Fattoria I Veroni is an organic estate winery in Pontassieve (about 10 km from the city of Florence) in the Metropolitan City of Florence. Red wines are made under the Chianti Rùfina DOCG as are two dried grape wines: Vin Santo del Chianti Rùfina DOCG and Vin Santo del Chianti Rufina Occhio di Pernice DOC.
Owner: Lorenzo Mariani, the current owner, took over here in 1996 from his father. He is the fourth generation of his family at I Veroni, since his maternal great-grandfather bought the large property in 1897 which comprised various farms working the classic mixed crops of the time. Lorenzo told me (visit 2005) when it was his generation’s turn to deal with an agricultural family property meant ‘you either abandon it or you relaunch it’. He chose the latter route, encouraged by Vittorio Frescobaldi of Castello Nipozzano and Francesco Giuntini of Fattoria Selvapiana.
Staff: Consultant: Andrea Paoletti since 2009. | Agronomist: Paola De Blasi. | Dott Luca Innocenti.
Background: In the Middle Ages the vineyard and farmland of I Veroni formed part of the extensive feudal estates of the Conti Guidi family. The Conti Guidi controlled the area and had a series of towers constructed for better control over the area. One such tower is no longer visible because it was incorporated in subsequent buildings over the following centuries. The main building here was originally a look-out tower. Records show vines have been grown here since the 1500s when the estate passed from the Guidi family to the Gatteschi family who in 1809 built a stone fermentation tanks, still visible today. In the 19th century I Veroni passed to the Modigliani family of Rùfina. In the early 20th century the firm was bought by Carlo Malesci, and it still belongs to his family, under current incumbent Lorenzo Mariani. He took over management of the firm in 1996, helped initially by Emilio Monechi, an oenologist and friend.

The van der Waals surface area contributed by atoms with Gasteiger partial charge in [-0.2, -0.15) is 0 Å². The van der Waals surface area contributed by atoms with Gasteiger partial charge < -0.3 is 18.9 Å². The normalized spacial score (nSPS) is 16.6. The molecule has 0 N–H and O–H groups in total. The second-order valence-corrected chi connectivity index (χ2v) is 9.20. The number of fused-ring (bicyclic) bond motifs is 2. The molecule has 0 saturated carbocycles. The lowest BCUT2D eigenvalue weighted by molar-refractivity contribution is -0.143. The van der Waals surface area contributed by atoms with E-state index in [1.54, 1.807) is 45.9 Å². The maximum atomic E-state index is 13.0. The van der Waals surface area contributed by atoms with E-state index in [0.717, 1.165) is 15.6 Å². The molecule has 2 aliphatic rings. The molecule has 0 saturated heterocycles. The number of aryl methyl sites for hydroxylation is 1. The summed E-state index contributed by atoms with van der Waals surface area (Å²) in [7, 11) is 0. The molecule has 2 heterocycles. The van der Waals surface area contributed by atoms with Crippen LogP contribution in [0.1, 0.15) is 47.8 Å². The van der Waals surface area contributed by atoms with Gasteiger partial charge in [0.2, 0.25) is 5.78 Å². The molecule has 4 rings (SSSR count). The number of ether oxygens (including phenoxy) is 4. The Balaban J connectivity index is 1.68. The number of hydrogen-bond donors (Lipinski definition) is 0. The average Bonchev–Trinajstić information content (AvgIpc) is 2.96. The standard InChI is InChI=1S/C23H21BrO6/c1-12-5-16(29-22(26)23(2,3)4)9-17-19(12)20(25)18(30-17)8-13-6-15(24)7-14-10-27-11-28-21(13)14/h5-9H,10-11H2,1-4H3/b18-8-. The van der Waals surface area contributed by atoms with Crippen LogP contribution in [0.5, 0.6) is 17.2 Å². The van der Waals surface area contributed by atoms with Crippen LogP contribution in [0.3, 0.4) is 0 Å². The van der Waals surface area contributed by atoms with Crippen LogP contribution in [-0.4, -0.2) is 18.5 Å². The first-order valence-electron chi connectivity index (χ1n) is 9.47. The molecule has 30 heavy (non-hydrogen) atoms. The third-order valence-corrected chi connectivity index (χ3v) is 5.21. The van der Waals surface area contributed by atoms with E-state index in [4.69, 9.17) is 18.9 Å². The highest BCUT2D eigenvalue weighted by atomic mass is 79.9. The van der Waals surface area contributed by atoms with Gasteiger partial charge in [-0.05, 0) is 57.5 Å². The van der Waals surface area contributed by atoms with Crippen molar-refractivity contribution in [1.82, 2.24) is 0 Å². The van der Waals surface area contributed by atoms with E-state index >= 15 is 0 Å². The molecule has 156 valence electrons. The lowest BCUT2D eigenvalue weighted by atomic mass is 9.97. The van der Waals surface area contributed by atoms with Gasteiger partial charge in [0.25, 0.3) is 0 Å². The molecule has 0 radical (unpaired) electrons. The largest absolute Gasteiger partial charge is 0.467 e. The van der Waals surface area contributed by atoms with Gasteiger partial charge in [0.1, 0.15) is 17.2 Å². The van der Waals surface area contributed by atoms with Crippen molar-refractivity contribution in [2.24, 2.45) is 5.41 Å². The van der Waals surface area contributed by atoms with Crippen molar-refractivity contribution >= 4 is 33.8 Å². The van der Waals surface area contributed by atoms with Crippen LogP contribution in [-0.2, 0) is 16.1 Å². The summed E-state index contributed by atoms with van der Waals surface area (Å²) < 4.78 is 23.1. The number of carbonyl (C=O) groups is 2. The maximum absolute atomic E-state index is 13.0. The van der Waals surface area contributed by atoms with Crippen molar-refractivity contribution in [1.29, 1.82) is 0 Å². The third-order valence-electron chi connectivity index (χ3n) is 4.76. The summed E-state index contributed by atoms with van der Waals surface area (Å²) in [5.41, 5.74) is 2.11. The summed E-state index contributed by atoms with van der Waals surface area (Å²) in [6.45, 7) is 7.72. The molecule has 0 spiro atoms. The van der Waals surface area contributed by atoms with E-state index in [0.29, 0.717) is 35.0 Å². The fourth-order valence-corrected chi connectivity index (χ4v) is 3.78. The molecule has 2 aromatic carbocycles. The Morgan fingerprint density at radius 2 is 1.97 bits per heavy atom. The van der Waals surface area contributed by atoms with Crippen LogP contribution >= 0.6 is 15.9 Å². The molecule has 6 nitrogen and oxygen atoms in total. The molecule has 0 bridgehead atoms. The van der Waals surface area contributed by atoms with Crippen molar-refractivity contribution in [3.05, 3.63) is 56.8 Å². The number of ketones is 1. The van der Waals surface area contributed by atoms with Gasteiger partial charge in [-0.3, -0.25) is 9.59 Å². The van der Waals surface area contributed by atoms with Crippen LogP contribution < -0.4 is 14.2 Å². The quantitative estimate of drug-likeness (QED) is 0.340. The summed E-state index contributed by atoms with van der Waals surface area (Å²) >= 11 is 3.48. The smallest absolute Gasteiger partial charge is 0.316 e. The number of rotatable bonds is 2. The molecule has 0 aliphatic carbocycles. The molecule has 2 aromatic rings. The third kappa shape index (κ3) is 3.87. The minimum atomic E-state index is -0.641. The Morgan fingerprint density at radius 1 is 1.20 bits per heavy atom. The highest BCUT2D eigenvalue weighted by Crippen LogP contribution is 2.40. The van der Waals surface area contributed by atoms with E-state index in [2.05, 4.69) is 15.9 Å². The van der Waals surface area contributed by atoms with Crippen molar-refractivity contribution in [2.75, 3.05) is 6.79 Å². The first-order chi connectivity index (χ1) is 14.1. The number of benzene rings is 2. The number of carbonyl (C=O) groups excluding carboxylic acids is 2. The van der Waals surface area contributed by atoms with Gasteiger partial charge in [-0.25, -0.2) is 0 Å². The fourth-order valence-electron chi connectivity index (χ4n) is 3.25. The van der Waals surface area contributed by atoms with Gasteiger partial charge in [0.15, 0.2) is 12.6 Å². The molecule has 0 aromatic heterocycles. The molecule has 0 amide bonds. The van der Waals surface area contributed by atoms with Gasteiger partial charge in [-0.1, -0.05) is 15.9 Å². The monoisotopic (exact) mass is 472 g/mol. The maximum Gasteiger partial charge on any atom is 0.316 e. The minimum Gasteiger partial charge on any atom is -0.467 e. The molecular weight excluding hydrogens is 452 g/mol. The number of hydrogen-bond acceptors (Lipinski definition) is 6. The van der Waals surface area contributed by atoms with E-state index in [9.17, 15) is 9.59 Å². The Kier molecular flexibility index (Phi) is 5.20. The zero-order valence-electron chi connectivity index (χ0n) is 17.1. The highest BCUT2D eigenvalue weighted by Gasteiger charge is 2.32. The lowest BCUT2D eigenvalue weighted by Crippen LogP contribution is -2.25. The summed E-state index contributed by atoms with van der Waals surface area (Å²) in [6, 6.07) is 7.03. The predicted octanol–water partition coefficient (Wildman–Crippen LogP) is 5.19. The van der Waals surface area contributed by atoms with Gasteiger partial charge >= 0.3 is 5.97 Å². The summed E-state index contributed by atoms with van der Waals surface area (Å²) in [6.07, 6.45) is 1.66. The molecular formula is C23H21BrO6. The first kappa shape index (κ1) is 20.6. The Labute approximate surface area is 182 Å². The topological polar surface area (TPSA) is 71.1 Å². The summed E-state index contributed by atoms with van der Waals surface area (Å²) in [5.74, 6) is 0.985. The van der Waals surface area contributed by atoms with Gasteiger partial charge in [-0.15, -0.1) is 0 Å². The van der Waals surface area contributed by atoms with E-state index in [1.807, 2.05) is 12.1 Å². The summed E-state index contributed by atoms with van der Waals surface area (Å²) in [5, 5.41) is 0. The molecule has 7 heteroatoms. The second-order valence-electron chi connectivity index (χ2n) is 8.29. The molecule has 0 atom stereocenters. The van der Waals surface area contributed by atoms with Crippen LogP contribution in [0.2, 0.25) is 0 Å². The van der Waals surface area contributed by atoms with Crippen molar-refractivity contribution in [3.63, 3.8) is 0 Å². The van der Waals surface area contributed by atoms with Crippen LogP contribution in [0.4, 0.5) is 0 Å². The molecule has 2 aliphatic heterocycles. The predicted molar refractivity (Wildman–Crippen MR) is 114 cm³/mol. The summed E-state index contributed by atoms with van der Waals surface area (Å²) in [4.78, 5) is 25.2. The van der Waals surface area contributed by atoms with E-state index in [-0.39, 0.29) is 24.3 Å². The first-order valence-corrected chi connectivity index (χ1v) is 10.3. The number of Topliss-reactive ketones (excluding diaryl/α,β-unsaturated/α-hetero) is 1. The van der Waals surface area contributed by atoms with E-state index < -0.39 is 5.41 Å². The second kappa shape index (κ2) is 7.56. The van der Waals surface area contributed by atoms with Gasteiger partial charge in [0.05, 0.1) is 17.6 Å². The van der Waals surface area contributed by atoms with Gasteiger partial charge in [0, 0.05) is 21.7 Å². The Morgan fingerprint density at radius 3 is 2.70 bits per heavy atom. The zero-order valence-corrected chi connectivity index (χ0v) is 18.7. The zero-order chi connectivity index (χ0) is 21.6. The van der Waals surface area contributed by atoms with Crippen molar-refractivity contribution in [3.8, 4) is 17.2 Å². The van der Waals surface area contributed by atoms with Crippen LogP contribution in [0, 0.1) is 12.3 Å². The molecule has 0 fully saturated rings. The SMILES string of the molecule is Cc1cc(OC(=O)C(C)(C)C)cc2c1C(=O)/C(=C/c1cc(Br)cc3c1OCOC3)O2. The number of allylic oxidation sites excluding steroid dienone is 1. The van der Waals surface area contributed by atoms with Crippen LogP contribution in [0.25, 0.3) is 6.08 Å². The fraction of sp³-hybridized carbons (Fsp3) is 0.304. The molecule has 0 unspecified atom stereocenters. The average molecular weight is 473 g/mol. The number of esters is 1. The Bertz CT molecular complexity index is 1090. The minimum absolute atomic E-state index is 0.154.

The name: The name I Veroni is derived from an ancient Tuscan term “verone”, the wide terraces surrounding the farm where many years ago tobacco leaf and grain from the Arno valley was dried.
Terroir: Around 50 hectares (123 acres) of land around the San Martino a Quona church, in the Pontassieve hills. 10km from Florence. Altitude of 240-280 metres (790-920 feet). Mainly calcareous soils.